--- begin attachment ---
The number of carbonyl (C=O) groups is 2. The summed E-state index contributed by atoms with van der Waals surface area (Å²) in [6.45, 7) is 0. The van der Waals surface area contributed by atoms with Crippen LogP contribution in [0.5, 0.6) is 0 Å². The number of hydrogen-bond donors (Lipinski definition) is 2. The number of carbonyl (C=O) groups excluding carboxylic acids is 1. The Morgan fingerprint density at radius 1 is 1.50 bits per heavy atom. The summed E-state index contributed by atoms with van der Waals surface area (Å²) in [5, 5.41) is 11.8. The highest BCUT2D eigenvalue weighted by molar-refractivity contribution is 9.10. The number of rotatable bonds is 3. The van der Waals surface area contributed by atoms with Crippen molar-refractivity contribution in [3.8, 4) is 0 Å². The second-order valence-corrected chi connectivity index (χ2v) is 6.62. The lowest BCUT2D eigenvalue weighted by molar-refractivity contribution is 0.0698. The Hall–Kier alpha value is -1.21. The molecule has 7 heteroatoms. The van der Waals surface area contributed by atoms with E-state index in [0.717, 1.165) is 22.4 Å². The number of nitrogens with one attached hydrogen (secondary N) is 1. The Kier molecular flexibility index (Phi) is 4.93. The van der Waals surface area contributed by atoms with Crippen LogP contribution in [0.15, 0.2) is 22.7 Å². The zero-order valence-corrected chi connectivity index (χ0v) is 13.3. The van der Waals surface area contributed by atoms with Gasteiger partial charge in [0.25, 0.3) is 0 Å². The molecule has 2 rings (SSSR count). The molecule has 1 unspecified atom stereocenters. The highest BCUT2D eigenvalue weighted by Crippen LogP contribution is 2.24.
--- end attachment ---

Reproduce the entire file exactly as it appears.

The number of carbonyl (C=O) groups is 2. The summed E-state index contributed by atoms with van der Waals surface area (Å²) in [6.45, 7) is 0. The van der Waals surface area contributed by atoms with Crippen LogP contribution in [0.5, 0.6) is 0 Å². The number of hydrogen-bond donors (Lipinski definition) is 2. The number of carbonyl (C=O) groups excluding carboxylic acids is 1. The Morgan fingerprint density at radius 1 is 1.50 bits per heavy atom. The summed E-state index contributed by atoms with van der Waals surface area (Å²) in [5, 5.41) is 11.8. The highest BCUT2D eigenvalue weighted by molar-refractivity contribution is 9.10. The number of rotatable bonds is 3. The van der Waals surface area contributed by atoms with Crippen molar-refractivity contribution in [3.8, 4) is 0 Å². The second-order valence-corrected chi connectivity index (χ2v) is 6.62. The lowest BCUT2D eigenvalue weighted by molar-refractivity contribution is 0.0698. The Hall–Kier alpha value is -1.21. The molecule has 7 heteroatoms. The van der Waals surface area contributed by atoms with E-state index in [0.717, 1.165) is 22.4 Å². The number of nitrogens with one attached hydrogen (secondary N) is 1. The Kier molecular flexibility index (Phi) is 4.93. The van der Waals surface area contributed by atoms with Crippen LogP contribution in [0.15, 0.2) is 22.7 Å². The zero-order valence-corrected chi connectivity index (χ0v) is 13.3. The van der Waals surface area contributed by atoms with Gasteiger partial charge in [0.25, 0.3) is 0 Å². The molecule has 2 rings (SSSR count). The molecule has 1 unspecified atom stereocenters. The highest BCUT2D eigenvalue weighted by Crippen LogP contribution is 2.24.